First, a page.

DallasCowboys.com Staff Writer
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Breaking Down The Numbers Under Scott Linehan
IRVING, Texas – Two similar philosophies will reunite as Scott Linehan rejoins Jason Garrett in Dallas, nine years after their time together in Miami.
The 2005 season with the Dolphins was the last time Linehan, who’s now the play-caller and passing game coordinator in Dallas, was on the same coaching staff as Garrett. Linehan served as the offensive coordinator, while Garrett was the quarterbacks coach in Miami.
Linehan and Garrett helped turn the Gus Frerotte-led Miami offense into the No. 14 total offense in the league. The Dolphins ranked No. 16 in passing offense and, surprisingly, given both coaches’ affinity for throwing in recent years, No. 12 in rushing offense that season.
Both Linehan and Garrett have developed more pass-heavy offenses since departing for other teams, which may have something to do with the personnel at their disposal. Most people are familiar with Garrett’s philosophy and history, but fewer may be aware of Linehan’s past with the Lions, where he spent each of the last five seasons as the team’s offensive coordinator.
Linehan’s hire makes sense from Garrett’s perspective. The Dallas head coach, in his final season under contract, brought in a person whose beliefs and offensive philosophies he’s familiar with.
The former Detroit offensive coordinator made his rounds throughout the NFL, serving first as the offensive coordinator and wide receivers coach in Minnesota from 2002-04 before going to Miami for a season and teaming with Garrett. He then served as the head coach for the Rams for three years before joining the Lions in 2009.
Those hoping the Cowboys would turn to a more run-oriented, smash-mouth offense after finding a renewed strength in the rushing attack last season might be dissatisfied. Linehan never finished in the top half of the league in rushing during his tenure in Detroit. However, once Reggie Bush was added to the fold in 2013, Linehan’s offense did finish in the top half of the league in rushing attempts per game for the first time as coordinator of the Lions.
Linehan’s Lions finished in the top six in the league in total offense each of the last three years, which can be attributed mostly to the passing attack. The Lions finished No. 1 in passing attempts in both 2011 and 2012 and finished in the top five in the league in that category each of Linehan’s final four seasons with the team. They also finished in the top five in passing yards each of his final three seasons.
The Cowboys finally fixed most of their red zone issues last year, and the same went for Linehan in Detroit. The Lions were second in the league in passing yards per game in 2012 but finished with just 18 passing touchdowns. This past year, the Lions finished third in the league in passing yards and managed to go airborne to reach the end zone with eight passing touchdowns, while still ending the year at No. 10 in rushing touchdowns. Despite his propensity for throwing, Linehan’s offense finished in the top 10 in the league in rushing touchdowns each of the past two years.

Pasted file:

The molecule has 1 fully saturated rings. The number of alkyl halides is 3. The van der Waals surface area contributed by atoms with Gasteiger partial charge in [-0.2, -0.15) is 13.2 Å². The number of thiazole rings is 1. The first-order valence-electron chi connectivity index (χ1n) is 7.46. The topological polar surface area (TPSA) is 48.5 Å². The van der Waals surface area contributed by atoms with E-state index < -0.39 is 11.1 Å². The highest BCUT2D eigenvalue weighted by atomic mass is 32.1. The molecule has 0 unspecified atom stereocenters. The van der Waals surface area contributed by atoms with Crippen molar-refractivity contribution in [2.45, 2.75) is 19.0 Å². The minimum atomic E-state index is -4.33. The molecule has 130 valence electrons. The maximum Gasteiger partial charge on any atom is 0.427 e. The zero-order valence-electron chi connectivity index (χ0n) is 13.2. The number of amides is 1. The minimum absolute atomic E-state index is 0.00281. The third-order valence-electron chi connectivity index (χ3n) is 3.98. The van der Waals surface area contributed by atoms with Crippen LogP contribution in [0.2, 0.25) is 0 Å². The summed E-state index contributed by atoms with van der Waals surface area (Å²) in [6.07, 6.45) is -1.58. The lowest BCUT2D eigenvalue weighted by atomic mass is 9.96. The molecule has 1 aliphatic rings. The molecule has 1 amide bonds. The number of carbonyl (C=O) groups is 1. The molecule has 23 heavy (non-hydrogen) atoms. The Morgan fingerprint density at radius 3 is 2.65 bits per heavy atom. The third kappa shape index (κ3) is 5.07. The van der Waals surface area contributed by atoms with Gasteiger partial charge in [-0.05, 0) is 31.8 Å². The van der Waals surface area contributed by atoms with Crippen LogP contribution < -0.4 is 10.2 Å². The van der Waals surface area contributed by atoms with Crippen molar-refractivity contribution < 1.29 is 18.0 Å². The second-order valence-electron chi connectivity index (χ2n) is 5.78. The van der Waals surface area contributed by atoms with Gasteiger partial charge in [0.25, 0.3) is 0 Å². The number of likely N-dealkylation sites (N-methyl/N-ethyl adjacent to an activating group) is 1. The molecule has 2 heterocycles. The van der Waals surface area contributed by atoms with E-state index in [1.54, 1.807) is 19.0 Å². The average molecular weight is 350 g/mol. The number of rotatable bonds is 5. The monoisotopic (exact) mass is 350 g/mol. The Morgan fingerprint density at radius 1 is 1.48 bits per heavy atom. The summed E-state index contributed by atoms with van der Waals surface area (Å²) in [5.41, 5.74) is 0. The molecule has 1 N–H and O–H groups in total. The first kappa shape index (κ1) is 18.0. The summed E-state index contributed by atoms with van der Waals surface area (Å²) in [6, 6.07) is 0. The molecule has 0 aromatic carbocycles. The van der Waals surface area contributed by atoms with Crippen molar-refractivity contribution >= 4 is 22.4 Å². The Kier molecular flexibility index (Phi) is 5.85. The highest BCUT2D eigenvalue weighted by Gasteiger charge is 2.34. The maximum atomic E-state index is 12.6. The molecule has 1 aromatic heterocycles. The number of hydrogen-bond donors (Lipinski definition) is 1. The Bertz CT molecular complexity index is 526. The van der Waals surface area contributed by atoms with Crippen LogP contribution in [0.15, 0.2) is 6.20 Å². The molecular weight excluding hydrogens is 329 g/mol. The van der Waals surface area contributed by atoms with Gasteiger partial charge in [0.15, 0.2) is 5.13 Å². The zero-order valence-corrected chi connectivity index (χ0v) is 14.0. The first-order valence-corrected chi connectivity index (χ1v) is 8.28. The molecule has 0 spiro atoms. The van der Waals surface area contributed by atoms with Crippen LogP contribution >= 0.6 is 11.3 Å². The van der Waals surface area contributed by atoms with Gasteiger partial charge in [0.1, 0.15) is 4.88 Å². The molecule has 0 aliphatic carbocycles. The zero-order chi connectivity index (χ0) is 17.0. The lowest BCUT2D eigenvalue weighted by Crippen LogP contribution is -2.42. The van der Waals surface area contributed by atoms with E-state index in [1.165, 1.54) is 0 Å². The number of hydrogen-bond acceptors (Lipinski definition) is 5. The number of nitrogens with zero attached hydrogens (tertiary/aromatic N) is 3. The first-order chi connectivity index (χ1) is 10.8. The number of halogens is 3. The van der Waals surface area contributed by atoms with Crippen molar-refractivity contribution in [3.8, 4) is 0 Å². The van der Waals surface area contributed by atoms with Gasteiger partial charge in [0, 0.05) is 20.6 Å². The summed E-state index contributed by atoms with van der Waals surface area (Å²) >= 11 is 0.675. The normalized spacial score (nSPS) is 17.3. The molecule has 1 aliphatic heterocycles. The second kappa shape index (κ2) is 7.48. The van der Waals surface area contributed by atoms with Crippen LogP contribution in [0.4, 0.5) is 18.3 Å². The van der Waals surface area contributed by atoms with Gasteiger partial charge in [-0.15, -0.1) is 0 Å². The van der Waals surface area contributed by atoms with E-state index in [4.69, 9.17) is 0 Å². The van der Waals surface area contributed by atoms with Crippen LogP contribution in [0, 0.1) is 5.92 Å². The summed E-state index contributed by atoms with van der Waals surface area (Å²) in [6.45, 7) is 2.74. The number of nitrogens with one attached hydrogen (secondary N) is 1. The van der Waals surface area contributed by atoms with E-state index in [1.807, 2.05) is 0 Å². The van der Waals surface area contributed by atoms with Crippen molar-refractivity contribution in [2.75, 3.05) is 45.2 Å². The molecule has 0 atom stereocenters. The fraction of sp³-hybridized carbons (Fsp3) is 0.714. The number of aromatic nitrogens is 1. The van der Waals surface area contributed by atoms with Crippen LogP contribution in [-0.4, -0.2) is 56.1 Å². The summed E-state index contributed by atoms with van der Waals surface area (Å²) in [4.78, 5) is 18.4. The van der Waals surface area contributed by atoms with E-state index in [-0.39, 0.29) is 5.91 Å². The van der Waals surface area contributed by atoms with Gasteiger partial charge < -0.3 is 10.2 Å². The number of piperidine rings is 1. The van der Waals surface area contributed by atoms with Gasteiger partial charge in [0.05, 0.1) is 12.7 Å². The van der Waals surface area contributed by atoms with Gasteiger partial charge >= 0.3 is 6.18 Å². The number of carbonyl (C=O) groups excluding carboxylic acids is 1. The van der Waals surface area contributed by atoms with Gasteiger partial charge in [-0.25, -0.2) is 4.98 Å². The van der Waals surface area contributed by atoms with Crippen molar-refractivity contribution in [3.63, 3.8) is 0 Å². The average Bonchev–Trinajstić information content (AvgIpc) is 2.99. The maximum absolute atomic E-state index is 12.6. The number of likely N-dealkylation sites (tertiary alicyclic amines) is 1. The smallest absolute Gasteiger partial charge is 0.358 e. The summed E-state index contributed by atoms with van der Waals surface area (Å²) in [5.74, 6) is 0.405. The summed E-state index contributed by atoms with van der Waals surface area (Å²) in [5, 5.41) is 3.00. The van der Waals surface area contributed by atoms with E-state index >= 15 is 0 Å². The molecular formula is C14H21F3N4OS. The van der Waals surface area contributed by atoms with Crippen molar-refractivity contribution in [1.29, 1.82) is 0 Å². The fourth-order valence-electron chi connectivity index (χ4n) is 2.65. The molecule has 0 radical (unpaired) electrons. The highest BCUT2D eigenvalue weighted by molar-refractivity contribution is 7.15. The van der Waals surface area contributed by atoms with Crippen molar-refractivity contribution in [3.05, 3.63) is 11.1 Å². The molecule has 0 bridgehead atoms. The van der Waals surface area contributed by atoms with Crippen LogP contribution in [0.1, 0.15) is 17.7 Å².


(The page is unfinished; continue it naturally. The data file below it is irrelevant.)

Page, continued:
Bush’s presence helped make Linehan’s offense more balanced last year than it had been in the coach’s previous four seasons with the team. Linehan led an offense that finished No. 6 in yards, No. 13 in points, No. 14 in rushing attempts and No. 8 in passing attempts.
Linehan prefers to go to the air, as most teams would with Calvin Johnson available, but he let his running backs make more plays with Bush and backup Joique Bell at his disposal. Bush finished with the second-most rushing attempts (223) and rushing yards (1,006) in his career despite missing two games, all while Bell finished with 650 rushing yards and eight rushing touchdowns.
Despite boasting one of the most electric running backs in the game, Linehan wasn’t afraid to mix Bell in after the backup demonstrated his worth. That could be good news for Lance Dunbar and Joseph Randle, depending on how the two develop in the offseason and training camp.
The addition of Linehan could also be beneficial for Dez Bryant. The Cowboys have been criticized for not looking his way more often throughout his development. No player draws more exotic looks and multiple defenders than Megatron, who finished with eight or more targets in 12 of the 14 games he played in 2013. Johnson had more than 200 targets the year prior.
By contrast, Bryant, who played in all 16 games in 2013, recorded four games with fewer than eight targets. The Cowboys went 1-3 in those games, including a loss to the Lions, when Johnson blew up for 14 receptions, 329 yards and a touchdown. Linehan, Matthew Stafford and the Lions recognized a mismatch and kept going to it.
Ideally, there won’t be many games where Bryant goes ignored. Johnson finished in the top three in receiving each of the past three years in Detroit, and it’s possible Linehan could help Bryant reach that upper echelon after his first Pro Bowl year.